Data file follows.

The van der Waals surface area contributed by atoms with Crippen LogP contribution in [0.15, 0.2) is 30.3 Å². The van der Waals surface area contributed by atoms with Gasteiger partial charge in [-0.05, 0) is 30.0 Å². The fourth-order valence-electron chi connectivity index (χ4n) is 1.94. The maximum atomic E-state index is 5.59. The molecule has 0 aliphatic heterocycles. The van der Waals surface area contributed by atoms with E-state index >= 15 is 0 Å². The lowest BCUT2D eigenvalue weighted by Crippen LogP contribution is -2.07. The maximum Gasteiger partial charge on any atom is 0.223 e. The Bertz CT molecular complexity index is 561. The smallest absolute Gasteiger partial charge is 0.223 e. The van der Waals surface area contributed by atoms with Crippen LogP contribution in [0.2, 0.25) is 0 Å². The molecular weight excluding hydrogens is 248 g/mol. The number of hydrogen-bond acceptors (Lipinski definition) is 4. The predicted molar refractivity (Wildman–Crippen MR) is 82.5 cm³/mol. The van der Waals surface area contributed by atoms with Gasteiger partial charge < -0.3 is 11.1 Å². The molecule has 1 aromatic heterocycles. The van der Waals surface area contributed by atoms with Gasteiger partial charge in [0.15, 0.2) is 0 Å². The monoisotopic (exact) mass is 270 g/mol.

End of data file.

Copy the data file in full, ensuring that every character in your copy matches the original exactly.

The van der Waals surface area contributed by atoms with Crippen LogP contribution in [0.15, 0.2) is 30.3 Å². The van der Waals surface area contributed by atoms with Gasteiger partial charge in [-0.05, 0) is 30.0 Å². The fourth-order valence-electron chi connectivity index (χ4n) is 1.94. The maximum atomic E-state index is 5.59. The molecule has 0 aliphatic heterocycles. The van der Waals surface area contributed by atoms with E-state index >= 15 is 0 Å². The lowest BCUT2D eigenvalue weighted by Crippen LogP contribution is -2.07. The maximum Gasteiger partial charge on any atom is 0.223 e. The Bertz CT molecular complexity index is 561. The smallest absolute Gasteiger partial charge is 0.223 e. The van der Waals surface area contributed by atoms with Crippen LogP contribution in [0.2, 0.25) is 0 Å². The molecular weight excluding hydrogens is 248 g/mol. The number of hydrogen-bond acceptors (Lipinski definition) is 4. The predicted molar refractivity (Wildman–Crippen MR) is 82.5 cm³/mol. The van der Waals surface area contributed by atoms with Gasteiger partial charge < -0.3 is 11.1 Å². The molecule has 1 aromatic heterocycles. The van der Waals surface area contributed by atoms with Gasteiger partial charge in [0.15, 0.2) is 0 Å². The monoisotopic (exact) mass is 270 g/mol.